Spin Cycle

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WASHINGTON — A head-turning connection appeared on social media Friday amid the raucous gun-control debate in Washington, but looks can be deceiving.

Jim Messina, a former chief of staff of a gun-control icon — retired Rep. Carolyn McCarthy of Mineola — and 2012 campaign manager for President Barack Obama was reported to be working with the Remington Company, the nation’s oldest gun manufacturer.

Awkward.

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But a closer look shows Messina is engaged in a worthy project and not really in the gun manufacturer’s employ. And he’s not even getting paid for it, according to a source with knowledge of the arrangement.

In short, Messina is trying help reach more owners of potentially defective guns — triggers that shoot without being pulled — with information about how they can get their firearms fixed to avoid inadvertent harm.

In 2013, a class-action lawsuit was filed against Remington charging it had put a defective trigger on some 7.5 million firearms, including the Remington Model 700 and a dozen others and knew about it but didn’t change it.

Other lawsuits have also raised similar charges and blamed dozens of deaths and hundreds of serious injuries, according to CNBC, which investigated the issue.

After a preliminary settlement was reached last year, U.S. District Judge Ortrie D. Smith, who is overseeing the case, approved a notice provider and a plan to disseminate a remedy.

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Remington, which denied wrongdoing, set up a website so that owners of those rifles and other firearms could register to get the trigger replaced, a voucher to pay for replacement or reimbursement for those who paid to fix the trigger.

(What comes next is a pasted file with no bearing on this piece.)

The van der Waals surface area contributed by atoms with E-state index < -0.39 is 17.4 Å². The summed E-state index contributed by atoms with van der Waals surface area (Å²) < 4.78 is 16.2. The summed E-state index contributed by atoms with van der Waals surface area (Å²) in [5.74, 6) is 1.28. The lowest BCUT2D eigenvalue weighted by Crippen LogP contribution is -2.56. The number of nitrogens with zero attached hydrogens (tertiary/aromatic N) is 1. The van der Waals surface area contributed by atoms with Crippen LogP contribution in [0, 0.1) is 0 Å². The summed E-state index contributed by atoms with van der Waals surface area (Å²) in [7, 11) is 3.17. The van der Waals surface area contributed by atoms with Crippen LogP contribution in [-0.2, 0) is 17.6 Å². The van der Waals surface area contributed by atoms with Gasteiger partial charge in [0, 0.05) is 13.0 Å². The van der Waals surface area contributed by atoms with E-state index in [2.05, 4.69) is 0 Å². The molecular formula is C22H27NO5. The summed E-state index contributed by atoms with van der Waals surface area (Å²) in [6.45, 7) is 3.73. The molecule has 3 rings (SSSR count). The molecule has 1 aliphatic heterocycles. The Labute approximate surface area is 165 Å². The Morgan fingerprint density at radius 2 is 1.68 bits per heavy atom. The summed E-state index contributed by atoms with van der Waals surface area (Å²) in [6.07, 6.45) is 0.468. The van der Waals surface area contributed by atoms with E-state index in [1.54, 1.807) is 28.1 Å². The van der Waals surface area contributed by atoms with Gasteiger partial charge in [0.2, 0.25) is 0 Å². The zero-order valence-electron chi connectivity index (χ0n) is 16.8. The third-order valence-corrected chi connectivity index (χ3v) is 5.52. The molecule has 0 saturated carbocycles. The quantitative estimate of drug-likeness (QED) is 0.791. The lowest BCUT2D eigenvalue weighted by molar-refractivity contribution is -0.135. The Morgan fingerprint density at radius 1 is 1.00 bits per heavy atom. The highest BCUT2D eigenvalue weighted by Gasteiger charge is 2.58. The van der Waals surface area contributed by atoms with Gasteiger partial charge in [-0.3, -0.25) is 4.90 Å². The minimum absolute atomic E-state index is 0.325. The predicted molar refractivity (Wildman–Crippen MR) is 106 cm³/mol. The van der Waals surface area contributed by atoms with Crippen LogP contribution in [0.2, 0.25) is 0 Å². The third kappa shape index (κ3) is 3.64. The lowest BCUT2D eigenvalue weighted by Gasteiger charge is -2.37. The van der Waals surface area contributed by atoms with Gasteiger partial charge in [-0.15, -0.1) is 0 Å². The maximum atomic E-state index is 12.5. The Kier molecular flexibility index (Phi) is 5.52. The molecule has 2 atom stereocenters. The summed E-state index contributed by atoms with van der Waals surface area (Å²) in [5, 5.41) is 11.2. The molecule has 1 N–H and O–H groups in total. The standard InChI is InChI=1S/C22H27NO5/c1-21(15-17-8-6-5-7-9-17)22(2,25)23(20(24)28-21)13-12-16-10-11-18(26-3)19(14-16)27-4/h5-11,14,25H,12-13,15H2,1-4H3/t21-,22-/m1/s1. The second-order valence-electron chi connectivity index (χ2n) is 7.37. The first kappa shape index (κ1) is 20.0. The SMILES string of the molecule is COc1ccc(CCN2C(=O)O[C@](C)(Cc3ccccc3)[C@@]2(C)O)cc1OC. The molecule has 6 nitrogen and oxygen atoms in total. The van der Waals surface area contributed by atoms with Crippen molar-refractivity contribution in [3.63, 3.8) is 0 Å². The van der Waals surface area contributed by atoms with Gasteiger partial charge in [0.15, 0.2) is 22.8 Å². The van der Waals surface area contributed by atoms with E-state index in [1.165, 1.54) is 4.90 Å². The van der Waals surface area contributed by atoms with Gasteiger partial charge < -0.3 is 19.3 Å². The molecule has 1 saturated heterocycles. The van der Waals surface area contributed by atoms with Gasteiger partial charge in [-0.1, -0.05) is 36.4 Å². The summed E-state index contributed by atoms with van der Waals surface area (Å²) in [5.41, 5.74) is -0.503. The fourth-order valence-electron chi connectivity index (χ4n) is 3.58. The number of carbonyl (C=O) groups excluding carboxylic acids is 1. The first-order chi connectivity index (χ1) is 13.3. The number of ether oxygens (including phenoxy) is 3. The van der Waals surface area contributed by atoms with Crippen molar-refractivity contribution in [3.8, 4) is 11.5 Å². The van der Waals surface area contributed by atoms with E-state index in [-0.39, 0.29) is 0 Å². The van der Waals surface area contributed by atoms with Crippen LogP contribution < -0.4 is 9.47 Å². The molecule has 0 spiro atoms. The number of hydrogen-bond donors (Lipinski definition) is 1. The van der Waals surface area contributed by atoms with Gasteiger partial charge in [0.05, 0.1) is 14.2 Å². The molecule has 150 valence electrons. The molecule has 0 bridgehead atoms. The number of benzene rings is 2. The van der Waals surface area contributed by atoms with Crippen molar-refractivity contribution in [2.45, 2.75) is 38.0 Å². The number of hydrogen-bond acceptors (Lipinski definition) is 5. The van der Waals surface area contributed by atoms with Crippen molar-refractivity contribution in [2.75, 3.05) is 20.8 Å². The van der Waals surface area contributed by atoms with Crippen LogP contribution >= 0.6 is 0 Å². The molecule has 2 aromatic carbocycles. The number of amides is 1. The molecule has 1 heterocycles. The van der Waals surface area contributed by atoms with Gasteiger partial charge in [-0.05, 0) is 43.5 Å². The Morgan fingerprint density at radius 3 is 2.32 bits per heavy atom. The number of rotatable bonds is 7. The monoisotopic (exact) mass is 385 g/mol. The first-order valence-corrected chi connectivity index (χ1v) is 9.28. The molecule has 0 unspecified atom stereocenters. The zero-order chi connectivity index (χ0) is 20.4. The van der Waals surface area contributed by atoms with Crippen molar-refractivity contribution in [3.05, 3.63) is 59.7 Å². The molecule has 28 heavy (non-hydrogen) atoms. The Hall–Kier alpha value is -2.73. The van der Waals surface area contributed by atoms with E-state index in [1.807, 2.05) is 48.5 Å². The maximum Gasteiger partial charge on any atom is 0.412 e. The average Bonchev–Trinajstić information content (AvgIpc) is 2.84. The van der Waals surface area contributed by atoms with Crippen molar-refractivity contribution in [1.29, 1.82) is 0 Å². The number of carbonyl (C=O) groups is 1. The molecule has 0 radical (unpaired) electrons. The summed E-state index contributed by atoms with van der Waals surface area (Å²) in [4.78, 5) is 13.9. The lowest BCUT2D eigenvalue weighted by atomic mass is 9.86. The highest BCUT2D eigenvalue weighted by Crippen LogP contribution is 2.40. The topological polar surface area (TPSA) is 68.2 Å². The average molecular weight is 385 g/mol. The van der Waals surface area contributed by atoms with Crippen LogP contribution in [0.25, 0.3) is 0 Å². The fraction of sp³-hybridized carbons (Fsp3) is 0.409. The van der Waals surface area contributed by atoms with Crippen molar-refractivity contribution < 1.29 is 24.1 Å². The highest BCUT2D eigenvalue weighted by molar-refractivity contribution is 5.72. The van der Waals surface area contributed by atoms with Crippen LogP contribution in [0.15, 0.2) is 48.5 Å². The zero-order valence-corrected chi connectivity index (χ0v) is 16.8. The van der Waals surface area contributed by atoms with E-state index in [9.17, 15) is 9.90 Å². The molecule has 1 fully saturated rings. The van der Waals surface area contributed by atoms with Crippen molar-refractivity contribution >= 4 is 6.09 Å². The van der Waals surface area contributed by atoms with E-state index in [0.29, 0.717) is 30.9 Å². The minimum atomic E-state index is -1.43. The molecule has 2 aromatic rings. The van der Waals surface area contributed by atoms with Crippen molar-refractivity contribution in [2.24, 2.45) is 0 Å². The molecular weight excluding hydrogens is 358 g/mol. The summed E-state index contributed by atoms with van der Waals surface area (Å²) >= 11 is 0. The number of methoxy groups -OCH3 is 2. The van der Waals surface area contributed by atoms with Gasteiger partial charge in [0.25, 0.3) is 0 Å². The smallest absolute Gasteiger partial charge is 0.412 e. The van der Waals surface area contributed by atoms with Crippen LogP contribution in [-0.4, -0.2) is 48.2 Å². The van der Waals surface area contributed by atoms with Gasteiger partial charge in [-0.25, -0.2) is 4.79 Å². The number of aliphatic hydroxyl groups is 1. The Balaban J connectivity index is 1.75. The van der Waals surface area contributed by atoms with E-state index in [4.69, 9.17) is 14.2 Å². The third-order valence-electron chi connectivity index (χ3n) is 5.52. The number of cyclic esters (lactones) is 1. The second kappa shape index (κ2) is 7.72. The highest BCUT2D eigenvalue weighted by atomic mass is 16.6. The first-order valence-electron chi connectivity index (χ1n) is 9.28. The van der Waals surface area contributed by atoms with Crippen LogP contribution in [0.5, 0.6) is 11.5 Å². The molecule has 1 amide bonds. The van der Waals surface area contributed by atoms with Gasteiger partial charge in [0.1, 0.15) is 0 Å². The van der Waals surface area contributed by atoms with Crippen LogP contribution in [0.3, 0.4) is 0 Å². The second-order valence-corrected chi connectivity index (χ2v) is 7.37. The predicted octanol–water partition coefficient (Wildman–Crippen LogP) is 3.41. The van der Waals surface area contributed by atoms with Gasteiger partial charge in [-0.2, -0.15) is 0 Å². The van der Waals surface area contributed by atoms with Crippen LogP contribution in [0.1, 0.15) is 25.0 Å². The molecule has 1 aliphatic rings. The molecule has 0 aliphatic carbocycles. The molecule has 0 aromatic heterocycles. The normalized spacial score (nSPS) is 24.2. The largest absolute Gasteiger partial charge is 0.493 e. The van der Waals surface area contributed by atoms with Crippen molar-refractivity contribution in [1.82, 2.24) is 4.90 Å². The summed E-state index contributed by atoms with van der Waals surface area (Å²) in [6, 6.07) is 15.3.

But in early December of last year, Smith pointed out that only 2,327 claims forms had been filed and ordered all parties involved to come up with a plan to reach more gun owners, court documents show.

Richard Arsenault, a well-known class-action lawyer in the case, said in a telephone interview that he reached out to Messina.

“We really wanted to be stronger in social media,” he said. According to an aide to Messina, plaintiff attorneys approached him for advice.

Arsenault said Messina is actually working for the court, and that it was the plaintiffs who recommended him and Remington did not object.

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The project is being run by a firm named Signal Interactive Media, which founded by Messina and Matt Garretson, a lawyer who specializes in administered large class action settlements.

On June 10, the parties proposed in a court filing a campaign in July that would include Facebook ads and 60-second spots on Rush Limbaugh and Sean Hannity talk radio shows to reach millions of people, including many who might own the affected firearms.

CNBC, which aired an investigative story about Remington in 2010, was first to report Messina’s hiring.